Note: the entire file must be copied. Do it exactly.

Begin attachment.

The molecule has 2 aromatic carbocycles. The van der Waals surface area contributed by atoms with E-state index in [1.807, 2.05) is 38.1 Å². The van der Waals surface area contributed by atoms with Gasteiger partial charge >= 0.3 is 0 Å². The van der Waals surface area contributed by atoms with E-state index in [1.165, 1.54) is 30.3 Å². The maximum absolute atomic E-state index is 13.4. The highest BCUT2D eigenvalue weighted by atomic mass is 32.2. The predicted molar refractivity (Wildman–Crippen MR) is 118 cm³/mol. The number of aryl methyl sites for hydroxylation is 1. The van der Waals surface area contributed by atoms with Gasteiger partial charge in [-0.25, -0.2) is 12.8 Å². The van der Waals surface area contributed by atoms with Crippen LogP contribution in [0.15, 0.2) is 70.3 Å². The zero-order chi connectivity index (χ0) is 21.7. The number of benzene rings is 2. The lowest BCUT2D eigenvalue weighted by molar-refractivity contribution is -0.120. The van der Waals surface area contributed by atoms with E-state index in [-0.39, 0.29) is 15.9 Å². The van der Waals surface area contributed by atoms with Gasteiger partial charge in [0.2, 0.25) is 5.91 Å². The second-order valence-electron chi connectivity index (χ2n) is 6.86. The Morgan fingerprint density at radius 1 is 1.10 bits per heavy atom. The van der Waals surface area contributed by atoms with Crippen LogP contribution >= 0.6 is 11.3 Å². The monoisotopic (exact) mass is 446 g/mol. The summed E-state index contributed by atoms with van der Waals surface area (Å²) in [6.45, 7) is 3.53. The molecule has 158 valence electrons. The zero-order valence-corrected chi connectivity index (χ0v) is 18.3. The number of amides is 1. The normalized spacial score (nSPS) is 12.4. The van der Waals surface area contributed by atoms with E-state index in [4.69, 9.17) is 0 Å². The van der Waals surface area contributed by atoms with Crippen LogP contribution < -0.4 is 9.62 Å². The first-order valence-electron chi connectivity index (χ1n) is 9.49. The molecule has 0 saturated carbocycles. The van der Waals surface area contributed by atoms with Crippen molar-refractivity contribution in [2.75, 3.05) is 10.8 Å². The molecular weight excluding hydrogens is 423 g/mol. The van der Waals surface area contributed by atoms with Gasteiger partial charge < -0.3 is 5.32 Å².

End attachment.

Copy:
The molecule has 2 aromatic carbocycles. The van der Waals surface area contributed by atoms with E-state index in [1.807, 2.05) is 38.1 Å². The van der Waals surface area contributed by atoms with Gasteiger partial charge >= 0.3 is 0 Å². The van der Waals surface area contributed by atoms with E-state index in [1.165, 1.54) is 30.3 Å². The maximum absolute atomic E-state index is 13.4. The highest BCUT2D eigenvalue weighted by atomic mass is 32.2. The predicted molar refractivity (Wildman–Crippen MR) is 118 cm³/mol. The number of aryl methyl sites for hydroxylation is 1. The van der Waals surface area contributed by atoms with Gasteiger partial charge in [-0.25, -0.2) is 12.8 Å². The van der Waals surface area contributed by atoms with Crippen LogP contribution in [0.15, 0.2) is 70.3 Å². The zero-order chi connectivity index (χ0) is 21.7. The number of benzene rings is 2. The lowest BCUT2D eigenvalue weighted by molar-refractivity contribution is -0.120. The van der Waals surface area contributed by atoms with E-state index in [-0.39, 0.29) is 15.9 Å². The van der Waals surface area contributed by atoms with Gasteiger partial charge in [0.2, 0.25) is 5.91 Å². The second-order valence-electron chi connectivity index (χ2n) is 6.86. The Morgan fingerprint density at radius 1 is 1.10 bits per heavy atom. The van der Waals surface area contributed by atoms with Crippen LogP contribution >= 0.6 is 11.3 Å². The monoisotopic (exact) mass is 446 g/mol. The summed E-state index contributed by atoms with van der Waals surface area (Å²) in [6.45, 7) is 3.53. The molecule has 158 valence electrons. The zero-order valence-corrected chi connectivity index (χ0v) is 18.3. The number of amides is 1. The normalized spacial score (nSPS) is 12.4. The van der Waals surface area contributed by atoms with E-state index in [4.69, 9.17) is 0 Å². The van der Waals surface area contributed by atoms with Crippen LogP contribution < -0.4 is 9.62 Å². The first-order valence-electron chi connectivity index (χ1n) is 9.49. The molecule has 0 saturated carbocycles. The van der Waals surface area contributed by atoms with Crippen molar-refractivity contribution in [2.75, 3.05) is 10.8 Å². The molecular weight excluding hydrogens is 423 g/mol. The van der Waals surface area contributed by atoms with Gasteiger partial charge < -0.3 is 5.32 Å².